To ascertain why the sector’s value is falling, and for how long the industry can expect to experience a decline in its value, GlobalMeatNews spoke to AHDB Pork’s senior analyst Vikki Campbell.
The pork analytics specialist discussed Russia’s trade ban, China’s economic slowdown and the UK’s referendum on its membership with the EU. She also spoke about market volatility, why Spanish pork won’t take a siesta, and how the UK pork sector can capitalise on the pound’s weakening value against the euro.
GMN: Pork prices are at their lowest level in eight years – how long will the pressure on the market continue?
Vikki Campbell: “Pork prices are at their lowest levels for almost eight years. However, in the last couple of weeks, this rate of decline has started to slow. The EU-spec SPP [Standard Pig Price] for the week ending 27 February 2016 fell by only -0.15p to 112.17p/kg, which was the smallest week-on-week decline since November 2015.
“This was the third consecutive week of only a very modest decline, so inferences may be made that the bottom of the market may now be close, helped by demand kicking in for the Easter period. Coupled with this, spot prices have also stood-on for another week, providing further indications of a price stabilisation. However, market conditions for 2016 look very similar for 2015, so we would expect prices to remain under pressure going forwards. There are some indications of an EU-led price recovery later on in the year, but the pace, scale and timing of this is, as yet, uncertain.”
GMN: Pork seems to be struggling globally – are there any countries that have had a good year?
Vikki Campbell: “The pork market is under pressure both in the UK and EU. The pig censuses have been published for the majority of member states, and the overall theme is a reduction in the breeding herd, which will lead to tightening of supplies later on in 2016. However, Spain has bucked this trend, and both the total pig herd and breeding herd grew in 2015 (7% and 5% respectively). However, as with other member states, the value of Spanish pork has remained under pressure in order to stay competitive in the marketplace.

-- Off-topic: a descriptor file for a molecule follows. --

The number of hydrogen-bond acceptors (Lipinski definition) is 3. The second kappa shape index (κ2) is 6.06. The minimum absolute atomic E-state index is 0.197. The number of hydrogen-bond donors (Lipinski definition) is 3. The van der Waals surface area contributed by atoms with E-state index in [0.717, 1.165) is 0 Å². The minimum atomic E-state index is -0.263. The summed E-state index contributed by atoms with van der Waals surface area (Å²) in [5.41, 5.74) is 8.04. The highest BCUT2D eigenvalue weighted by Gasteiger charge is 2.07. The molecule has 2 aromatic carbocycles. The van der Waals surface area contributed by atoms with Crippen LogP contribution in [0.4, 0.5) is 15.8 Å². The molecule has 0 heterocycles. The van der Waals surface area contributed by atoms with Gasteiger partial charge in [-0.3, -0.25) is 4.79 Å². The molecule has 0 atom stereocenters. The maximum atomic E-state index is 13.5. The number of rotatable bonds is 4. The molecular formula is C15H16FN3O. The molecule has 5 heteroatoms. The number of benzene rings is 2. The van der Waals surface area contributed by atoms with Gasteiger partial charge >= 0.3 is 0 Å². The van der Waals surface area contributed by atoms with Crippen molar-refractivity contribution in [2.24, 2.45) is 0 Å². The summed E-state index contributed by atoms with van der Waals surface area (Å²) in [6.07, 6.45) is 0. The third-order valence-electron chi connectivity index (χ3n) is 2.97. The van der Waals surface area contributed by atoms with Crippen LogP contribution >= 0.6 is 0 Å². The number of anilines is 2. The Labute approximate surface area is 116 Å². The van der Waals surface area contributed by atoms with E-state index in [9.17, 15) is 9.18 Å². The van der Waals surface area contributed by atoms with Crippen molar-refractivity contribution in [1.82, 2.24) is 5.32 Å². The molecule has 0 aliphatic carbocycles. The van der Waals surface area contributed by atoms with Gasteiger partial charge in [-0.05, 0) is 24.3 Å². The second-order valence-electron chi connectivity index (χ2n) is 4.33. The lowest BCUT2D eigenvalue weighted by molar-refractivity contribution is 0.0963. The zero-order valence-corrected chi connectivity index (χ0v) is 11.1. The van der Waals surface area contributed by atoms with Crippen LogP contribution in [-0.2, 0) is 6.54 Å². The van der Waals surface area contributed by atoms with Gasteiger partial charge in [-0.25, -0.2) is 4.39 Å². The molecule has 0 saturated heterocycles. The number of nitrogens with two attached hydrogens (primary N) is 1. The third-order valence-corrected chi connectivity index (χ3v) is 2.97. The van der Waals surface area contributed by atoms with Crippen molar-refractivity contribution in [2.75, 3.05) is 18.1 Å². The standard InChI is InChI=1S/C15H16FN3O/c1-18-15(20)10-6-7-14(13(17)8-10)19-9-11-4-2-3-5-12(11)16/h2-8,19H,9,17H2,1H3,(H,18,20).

“The US is forecast to have an upturn in fortunes in the second half of 2016. Surprisingly strong domestic consumer demand has helped lay the groundwork for improving market conditions, coupled with a shift in the net trade balance towards fewer imports and greater exports. However, 2015 saw low prices exacerbated by over-supply issues. Global pork prices all came under pressure in 2015, as the lift they saw in 2014, following the 2014 outbreak of PEDv [porcine epidemic diarrhoea virus] in the US and Canada was mitigated by supply increasing over this time period to capitalise on the higher pork price. The Russian Federation saw a strong growth in the pace of pork production in 2015 (4.2%), with large commercial plants growing their pig herds at the expense of smaller backyard producers. However, producers are experiencing downwards pressures on margins due to the ongoing economic crisis in Russia and competition from low world prices on pork. Imports are set to decline further because local pork production is growing, and Russia is aiming to be self-sufficient for pork by 2020.”
GMN: Has China’s economic slowdown had any impact on pork prices?
Vikki Campbell: “After three consecutive years of contraction, Chinese swine inventories are forecast stable in 2016 as lower feed costs and higher pork prices spur a slight increase in sows and improved efficiency (pigs per sow and industry consolidation). However, Chinese pork production will remain flat as a decline in slaughter offsets heavier weights. 2015 was an exceptional year for exports to China, and we can expect 2016 volumes to maybe not reach the same levels. However, there is no indication as of yet that the Chinese economic slowdown has impacted the global pork price.”
GMN: With Britain’s EU referendum looming, will this create uncertainty for pork producers?
Vikki Campbell: “Currently, the referendum is creating volatility on the currency markets, with the pound weakening against the euro. This has a potentially beneficial effect for GB producers, as it will make GB pork more competitive on both the domestic and export market. With regards to a wider uncertainty, there are the well-documented concerns of GB producers, but it is harder to measure a response for European counterparts.”